Climate Change: A Boon for Pests, A Bane for Us
Earlier this week, the U.S. Global Change Research Program (USGCRP) released its third national climate assessment, Climate Change Impacts in the United States. Its results, which, although U.S.-focused, echo the results found in a report from late last year by the globally-focused Intergovernmental Panel on Climate Change (IPCC), are a boon to post-apocalyptic storytellers and a downer for just about everyone else.
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Climate change is real, it's human made, and we're already experiencing its negative effects.
What's worse — for farmers, people who like eating, and entomophobes — is that even while climate change is disrupting maple syrup supplies and leaving cities like Sacramento, California so arid that restaurants are encouraged to only serve water at patron request, the one group benefitting from climate change are pests.
Insect pests already have a significant, negative impact on agricultural production. We lose 18 percent of our global crop production to these chitinous shelled creatures. Under climate change their populations are likely to expand. More bugs can potentially lead to more crop loss.
The reason is fairly straightforward. Insects are temperature sensitive. When it gets too cold, they either lay dormant, incapable of reproduction, or die off while their winter tolerant eggs wait for warmer weather. The warmer winters we experience under climate change — even while the U.S. shivered under a Polar Freeze during the winter of 2013-2014, it was still the eighth warmest winter on record, globally — means that fewer insects die off. Come spring time, there are more insects around to wreak havoc on our human systems, like agriculture. Even worse, warmer winters in conjunction with hotter summers means that there are more reproductive cycles in a year. In short, climate change lets more bugs survive, and allows them to reproduce more frequently, creating still more pests.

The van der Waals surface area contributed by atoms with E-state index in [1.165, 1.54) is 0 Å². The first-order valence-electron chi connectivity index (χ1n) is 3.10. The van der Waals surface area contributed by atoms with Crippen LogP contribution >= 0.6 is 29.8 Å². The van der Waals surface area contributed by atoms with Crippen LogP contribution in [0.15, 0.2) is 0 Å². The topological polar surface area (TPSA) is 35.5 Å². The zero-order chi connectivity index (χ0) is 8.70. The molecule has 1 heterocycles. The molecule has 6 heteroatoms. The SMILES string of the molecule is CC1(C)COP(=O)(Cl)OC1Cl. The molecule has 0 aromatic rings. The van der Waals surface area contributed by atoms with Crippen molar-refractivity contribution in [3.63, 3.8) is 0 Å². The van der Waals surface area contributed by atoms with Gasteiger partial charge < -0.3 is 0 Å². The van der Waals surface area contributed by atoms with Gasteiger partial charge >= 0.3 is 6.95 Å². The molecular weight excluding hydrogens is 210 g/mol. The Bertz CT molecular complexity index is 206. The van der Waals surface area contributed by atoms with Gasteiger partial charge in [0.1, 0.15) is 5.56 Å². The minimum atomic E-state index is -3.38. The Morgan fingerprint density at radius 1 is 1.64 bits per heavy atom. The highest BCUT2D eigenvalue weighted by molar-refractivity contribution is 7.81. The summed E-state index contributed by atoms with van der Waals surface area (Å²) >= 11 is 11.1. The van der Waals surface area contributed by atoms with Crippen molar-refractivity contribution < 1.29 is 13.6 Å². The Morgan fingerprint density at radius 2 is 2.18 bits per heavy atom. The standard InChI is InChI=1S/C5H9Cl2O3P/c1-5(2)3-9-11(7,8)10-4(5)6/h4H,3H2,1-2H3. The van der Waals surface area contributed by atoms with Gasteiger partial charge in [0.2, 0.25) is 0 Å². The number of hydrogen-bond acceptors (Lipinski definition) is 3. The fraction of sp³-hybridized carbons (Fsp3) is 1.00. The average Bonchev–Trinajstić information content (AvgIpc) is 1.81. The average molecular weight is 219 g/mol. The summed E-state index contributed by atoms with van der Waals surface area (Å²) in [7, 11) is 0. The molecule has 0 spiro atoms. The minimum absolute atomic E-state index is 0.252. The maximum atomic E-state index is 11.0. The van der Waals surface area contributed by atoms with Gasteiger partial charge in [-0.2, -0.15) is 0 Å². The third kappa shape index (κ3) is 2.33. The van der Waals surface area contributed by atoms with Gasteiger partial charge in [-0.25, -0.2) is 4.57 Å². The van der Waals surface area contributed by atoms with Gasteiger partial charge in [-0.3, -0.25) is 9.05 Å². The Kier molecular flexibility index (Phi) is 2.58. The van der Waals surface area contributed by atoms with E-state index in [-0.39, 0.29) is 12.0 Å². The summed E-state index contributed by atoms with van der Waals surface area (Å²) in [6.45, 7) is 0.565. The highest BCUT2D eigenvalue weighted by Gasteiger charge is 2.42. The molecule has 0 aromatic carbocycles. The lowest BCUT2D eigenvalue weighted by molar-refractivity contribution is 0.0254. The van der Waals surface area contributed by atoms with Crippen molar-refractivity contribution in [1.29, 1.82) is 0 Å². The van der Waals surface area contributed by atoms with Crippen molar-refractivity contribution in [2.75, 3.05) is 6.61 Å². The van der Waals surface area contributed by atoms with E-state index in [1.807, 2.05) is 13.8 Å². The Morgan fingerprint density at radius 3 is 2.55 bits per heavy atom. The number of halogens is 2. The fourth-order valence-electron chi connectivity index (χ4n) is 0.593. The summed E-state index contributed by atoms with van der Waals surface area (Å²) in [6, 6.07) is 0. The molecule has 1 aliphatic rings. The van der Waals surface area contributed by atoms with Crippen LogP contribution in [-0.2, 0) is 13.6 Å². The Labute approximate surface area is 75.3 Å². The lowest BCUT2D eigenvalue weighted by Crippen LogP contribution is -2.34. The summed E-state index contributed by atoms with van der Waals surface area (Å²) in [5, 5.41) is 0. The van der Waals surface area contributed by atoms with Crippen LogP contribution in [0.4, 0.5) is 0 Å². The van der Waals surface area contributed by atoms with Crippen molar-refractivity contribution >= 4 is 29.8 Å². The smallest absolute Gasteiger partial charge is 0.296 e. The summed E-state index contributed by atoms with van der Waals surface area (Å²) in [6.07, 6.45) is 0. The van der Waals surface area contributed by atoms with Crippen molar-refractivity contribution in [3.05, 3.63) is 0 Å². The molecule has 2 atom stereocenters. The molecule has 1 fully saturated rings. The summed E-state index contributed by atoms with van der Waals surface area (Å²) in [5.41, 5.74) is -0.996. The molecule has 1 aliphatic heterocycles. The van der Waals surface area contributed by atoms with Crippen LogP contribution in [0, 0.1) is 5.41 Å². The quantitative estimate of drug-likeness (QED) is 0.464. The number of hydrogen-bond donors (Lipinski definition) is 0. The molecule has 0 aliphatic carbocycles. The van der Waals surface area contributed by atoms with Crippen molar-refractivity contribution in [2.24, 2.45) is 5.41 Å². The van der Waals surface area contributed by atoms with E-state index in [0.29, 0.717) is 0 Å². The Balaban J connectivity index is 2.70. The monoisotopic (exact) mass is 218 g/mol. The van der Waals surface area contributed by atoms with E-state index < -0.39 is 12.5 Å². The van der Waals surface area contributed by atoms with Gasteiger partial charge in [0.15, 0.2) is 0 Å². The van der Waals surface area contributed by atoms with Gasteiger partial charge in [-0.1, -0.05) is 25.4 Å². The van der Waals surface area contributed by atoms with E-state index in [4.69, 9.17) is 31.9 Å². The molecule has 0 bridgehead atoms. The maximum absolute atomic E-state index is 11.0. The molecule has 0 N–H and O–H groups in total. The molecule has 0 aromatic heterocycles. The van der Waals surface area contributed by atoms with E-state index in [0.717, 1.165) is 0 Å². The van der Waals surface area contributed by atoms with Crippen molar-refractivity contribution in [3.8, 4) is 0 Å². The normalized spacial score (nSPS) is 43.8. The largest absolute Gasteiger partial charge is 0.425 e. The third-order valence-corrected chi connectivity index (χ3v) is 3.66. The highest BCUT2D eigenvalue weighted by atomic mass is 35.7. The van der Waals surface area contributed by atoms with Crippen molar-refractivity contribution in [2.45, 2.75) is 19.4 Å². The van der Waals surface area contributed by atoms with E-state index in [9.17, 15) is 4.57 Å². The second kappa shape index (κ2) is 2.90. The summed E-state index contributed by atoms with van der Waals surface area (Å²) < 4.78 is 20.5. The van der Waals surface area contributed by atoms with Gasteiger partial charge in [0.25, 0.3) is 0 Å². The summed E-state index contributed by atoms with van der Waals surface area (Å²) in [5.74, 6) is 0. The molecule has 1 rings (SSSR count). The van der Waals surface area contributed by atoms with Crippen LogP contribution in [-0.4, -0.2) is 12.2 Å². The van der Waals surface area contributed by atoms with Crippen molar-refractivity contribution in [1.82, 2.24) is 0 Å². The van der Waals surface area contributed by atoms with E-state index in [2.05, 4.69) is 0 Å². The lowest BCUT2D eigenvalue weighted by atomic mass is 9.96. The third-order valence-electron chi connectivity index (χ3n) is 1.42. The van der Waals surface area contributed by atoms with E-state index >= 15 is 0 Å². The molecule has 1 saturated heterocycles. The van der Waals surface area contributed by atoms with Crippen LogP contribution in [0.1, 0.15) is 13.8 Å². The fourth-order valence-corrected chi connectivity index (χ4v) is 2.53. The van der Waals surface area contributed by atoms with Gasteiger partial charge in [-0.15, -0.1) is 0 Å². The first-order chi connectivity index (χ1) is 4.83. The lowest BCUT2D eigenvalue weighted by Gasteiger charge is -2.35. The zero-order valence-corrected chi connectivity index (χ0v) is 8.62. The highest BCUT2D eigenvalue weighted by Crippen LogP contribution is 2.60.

It's not just crops that stand to suffer. More pests can lead to more pest-borne diseases like dengue and malaria. A study released earlier this year posits that climate change will hasten the spread of the West Nile Virus. It's helpful to remember that prior to 1999 West Nile was a disease that was on almost no one's radar — it's now present worldwide. And this boon in pest comes at the same time that the U.S. has lost at least seven million bats due to white nose syndrome, a fungus thought to have come from Europe. Bats not only pollinate crops, they eat more than 3,000 insects in an evening, including mosquitoes.
Insects aren't the only pests that stand to benefit under climate change. Weeds, which, according to the USGCRP currently account for 34 percent of current crop loss and $11 billion dollars spent on weed control — mostly on herbicides, are also projected to become more of a nuisance. Remember in elementary school, learning that plants breathe in carbon dioxide? Weeds, especially pasture weeds, really like carbon dioxide, the very chemical that we're pumping into the atmosphere that's causing climate change. The most popular herbicide, glyphosate also known as RoundUp, doesn't work as well on weeds grown at the carbon dioxide levels projected to occur in the coming decades. Glyphosate is popular both because of its efficacy and because certain crops, like corn, had been genetically modified to withstand its application. Farmers can apply it to their fields and kill only weeds. However, in recent years, weeds have grown increasingly immune to it, and a number of other herbicides earning the nickname "superweeds." As carbon dioxide levels rise, glyphosate and other herbicides will become even less effective.
In the coming years, if we don't work to stem the flow of climate change we'll have more weeds and pest, and fewer weapons in our arsenal to combat them.
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